In an environment where national boundaries are no longer viewed as an impediment to a company’s goal of seeking out and employing intellectual talent, there are many who view intellectual capital as the most important asset of any company. It is not surprising therefore, to see whole countries support their intellectual capital base with funds to optimize that value. Obviously, both China and India are pursuing this path, but one small country is doing so at a heretofore-unparalleled level. You can read about Singapore’s remarkable effort to establish a scientific infrastructure like no other in an upcoming article.
Unfortunately, the United States has been lagging in efforts of this nature as well as falling behind in providing encouragement to foster an interest in the science and engineering fields. This has been well documented in a report originally requested by the Senate Committee on Science, Engineering, and Public Policy. It was produced by a 20-member committee appointed by the National Academies that included Nobel Prize winners, CEO’s, university presidents, and former presidential appointees, and published in October, 2005.
Unlike most reports of this nature, particularly those produced in our nation’s capital, this one, titled “Rising Above the Gathering Storm: Energizing and Employing America for a Brighter Economic Future,” certainly must have been considered unique since neither campaign fund contributions nor other nefarious inducements were necessary to get the Bush administration to sit up and pay attention. Of course the fact that it was strongly supported by an influential group of Republican executives such as Craig Barrett, chairman of Intel, John Chambers, CEO of Cisco Systems, Norman Augustine, former chairman of Lockheed Martin, and Charles Vest, former president of MIT, enabled the group to set up meetings with Dick Cheney and Josh Bolten, director of the Office of Management and Budget to discuss how best to implement the report’s recommendations.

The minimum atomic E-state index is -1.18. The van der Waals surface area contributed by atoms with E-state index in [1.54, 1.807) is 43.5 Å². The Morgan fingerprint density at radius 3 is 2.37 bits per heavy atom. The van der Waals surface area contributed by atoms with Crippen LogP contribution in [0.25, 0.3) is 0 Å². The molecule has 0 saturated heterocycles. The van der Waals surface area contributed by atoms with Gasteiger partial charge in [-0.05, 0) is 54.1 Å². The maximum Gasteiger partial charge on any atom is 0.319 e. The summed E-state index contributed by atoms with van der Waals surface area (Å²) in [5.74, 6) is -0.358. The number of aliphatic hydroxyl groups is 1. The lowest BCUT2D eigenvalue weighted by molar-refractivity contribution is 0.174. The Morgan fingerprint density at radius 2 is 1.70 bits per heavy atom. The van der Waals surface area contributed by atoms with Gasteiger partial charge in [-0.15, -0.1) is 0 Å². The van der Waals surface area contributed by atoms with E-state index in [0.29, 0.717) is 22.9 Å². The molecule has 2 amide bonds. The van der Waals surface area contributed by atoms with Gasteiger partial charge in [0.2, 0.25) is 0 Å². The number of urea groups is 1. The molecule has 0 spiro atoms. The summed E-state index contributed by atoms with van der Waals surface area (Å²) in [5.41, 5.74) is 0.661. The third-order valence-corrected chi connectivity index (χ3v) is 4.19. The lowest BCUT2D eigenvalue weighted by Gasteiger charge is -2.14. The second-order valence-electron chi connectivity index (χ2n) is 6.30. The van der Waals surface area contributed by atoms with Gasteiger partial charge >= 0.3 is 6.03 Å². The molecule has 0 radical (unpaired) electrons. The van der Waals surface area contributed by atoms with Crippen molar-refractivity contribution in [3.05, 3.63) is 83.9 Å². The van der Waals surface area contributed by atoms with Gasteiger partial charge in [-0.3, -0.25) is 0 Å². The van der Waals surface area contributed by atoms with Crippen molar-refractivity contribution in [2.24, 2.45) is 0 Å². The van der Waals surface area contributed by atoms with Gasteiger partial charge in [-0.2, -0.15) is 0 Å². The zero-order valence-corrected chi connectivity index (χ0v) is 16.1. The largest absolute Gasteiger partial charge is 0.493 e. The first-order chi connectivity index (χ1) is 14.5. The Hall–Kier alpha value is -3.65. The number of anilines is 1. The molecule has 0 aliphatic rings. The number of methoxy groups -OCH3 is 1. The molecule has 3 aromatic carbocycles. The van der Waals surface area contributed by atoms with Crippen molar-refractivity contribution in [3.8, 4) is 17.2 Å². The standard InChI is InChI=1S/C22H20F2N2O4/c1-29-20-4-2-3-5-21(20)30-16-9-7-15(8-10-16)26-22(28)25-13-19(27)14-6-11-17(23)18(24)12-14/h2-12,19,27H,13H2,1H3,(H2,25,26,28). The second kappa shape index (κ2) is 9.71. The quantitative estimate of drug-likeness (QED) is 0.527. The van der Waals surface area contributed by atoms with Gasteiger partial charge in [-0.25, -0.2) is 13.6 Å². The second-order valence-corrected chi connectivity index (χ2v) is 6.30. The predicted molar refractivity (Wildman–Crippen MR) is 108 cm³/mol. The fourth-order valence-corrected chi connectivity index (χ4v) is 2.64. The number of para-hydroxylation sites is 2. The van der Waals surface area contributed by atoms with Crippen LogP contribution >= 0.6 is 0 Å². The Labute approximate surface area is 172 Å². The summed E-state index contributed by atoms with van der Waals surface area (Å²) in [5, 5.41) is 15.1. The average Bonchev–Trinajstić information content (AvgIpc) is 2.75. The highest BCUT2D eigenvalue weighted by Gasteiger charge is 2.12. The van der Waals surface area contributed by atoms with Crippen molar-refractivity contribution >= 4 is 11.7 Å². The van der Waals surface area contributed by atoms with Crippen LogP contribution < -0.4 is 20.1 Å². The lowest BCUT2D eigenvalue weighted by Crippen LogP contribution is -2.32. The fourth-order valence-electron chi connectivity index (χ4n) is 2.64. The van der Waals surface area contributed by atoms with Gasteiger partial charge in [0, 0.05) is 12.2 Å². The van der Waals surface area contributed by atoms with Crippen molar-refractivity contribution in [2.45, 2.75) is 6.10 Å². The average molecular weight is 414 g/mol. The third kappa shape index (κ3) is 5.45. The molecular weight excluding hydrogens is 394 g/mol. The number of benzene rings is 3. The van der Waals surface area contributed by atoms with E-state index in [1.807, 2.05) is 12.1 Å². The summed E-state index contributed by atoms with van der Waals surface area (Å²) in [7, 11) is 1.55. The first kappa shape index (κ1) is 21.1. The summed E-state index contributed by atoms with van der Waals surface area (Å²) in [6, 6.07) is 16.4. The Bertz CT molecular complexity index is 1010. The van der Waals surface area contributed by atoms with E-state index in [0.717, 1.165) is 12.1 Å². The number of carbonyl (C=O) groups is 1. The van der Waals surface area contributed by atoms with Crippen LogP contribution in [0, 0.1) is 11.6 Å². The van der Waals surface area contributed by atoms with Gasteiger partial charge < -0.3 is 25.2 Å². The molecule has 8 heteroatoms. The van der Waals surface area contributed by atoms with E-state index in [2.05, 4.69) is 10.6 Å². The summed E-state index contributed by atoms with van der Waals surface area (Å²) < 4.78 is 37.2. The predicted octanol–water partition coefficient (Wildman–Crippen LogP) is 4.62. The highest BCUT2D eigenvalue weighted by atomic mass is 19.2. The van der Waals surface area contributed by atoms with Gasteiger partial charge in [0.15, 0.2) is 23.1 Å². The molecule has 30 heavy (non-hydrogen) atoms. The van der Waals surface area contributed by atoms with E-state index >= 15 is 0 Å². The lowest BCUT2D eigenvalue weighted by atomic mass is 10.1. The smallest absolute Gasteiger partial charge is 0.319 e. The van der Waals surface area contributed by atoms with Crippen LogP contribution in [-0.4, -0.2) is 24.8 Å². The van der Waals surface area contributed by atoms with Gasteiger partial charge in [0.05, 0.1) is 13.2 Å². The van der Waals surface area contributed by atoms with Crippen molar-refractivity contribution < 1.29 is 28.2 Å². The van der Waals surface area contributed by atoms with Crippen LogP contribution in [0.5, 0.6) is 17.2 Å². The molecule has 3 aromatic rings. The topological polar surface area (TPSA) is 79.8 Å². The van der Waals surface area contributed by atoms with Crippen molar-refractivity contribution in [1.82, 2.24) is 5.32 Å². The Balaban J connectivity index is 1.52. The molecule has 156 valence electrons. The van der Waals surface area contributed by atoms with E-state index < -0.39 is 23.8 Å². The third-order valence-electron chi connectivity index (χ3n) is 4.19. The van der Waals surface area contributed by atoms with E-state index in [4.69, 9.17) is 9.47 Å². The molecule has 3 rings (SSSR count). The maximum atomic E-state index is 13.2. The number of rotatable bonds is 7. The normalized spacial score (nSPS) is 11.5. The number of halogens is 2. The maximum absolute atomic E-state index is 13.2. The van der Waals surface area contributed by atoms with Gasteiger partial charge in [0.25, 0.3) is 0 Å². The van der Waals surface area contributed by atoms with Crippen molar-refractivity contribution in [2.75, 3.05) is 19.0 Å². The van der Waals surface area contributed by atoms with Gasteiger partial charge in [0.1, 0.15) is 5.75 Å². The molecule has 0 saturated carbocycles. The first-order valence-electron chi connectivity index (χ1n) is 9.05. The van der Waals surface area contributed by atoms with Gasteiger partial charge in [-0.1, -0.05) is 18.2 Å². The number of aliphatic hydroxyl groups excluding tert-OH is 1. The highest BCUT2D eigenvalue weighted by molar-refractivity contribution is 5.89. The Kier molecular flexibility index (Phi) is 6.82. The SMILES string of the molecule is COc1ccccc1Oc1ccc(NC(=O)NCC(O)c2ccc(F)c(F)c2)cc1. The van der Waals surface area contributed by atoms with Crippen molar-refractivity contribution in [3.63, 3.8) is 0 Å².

The report, begins, U.S. “workers in virtually every sector must now face competitors who live just a mouse-click away in Ireland, Finland, India or dozens of other nations whose economies are growing. Having reviewed the trends in the United States and abroad, the committee is deeply concerned that the scientific and technical building blocks of our economic leadership are eroding at a time when many other nations are gathering strength. We are worried about the future prosperity of the United States. We fear the abruptness with which a lead in science and technology can be lost and the difficulty of recovering a lead once lost—if indeed it can be regained at all.”
In addition to emphasizing the dangers and severe negative aspects inherent in our educational system and the dismal overall performance of American students in general, especially when compared to those in other, even less developed countries, several key recommendations were made. The report emphasized the following among the top priorities: